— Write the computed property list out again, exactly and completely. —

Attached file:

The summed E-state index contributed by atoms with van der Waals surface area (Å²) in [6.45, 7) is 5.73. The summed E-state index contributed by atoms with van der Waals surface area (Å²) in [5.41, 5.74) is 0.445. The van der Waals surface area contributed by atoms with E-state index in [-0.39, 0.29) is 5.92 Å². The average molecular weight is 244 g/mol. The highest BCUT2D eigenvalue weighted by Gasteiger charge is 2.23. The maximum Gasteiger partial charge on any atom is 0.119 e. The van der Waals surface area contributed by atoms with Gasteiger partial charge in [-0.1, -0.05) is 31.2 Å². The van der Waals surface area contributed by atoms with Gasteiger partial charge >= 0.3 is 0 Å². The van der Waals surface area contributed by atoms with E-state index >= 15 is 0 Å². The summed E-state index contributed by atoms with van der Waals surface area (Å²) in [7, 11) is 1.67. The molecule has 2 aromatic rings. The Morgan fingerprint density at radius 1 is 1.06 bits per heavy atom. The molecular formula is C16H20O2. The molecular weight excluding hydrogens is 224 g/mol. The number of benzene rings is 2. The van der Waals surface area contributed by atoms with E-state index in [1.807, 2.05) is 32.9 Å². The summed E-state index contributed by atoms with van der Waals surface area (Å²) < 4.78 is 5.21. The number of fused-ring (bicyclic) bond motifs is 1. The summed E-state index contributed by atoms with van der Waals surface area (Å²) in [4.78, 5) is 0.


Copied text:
The summed E-state index contributed by atoms with van der Waals surface area (Å²) in [6.45, 7) is 5.73. The summed E-state index contributed by atoms with van der Waals surface area (Å²) in [5.41, 5.74) is 0.445. The van der Waals surface area contributed by atoms with E-state index in [-0.39, 0.29) is 5.92 Å². The average molecular weight is 244 g/mol. The highest BCUT2D eigenvalue weighted by Gasteiger charge is 2.23. The maximum Gasteiger partial charge on any atom is 0.119 e. The van der Waals surface area contributed by atoms with Gasteiger partial charge in [-0.1, -0.05) is 31.2 Å². The van der Waals surface area contributed by atoms with Gasteiger partial charge >= 0.3 is 0 Å². The van der Waals surface area contributed by atoms with E-state index >= 15 is 0 Å². The summed E-state index contributed by atoms with van der Waals surface area (Å²) in [7, 11) is 1.67. The molecule has 2 aromatic rings. The Morgan fingerprint density at radius 1 is 1.06 bits per heavy atom. The molecular formula is C16H20O2. The molecular weight excluding hydrogens is 224 g/mol. The number of benzene rings is 2. The van der Waals surface area contributed by atoms with E-state index in [1.807, 2.05) is 32.9 Å². The summed E-state index contributed by atoms with van der Waals surface area (Å²) < 4.78 is 5.21. The number of fused-ring (bicyclic) bond motifs is 1. The summed E-state index contributed by atoms with van der Waals surface area (Å²) in [4.78, 5) is 0.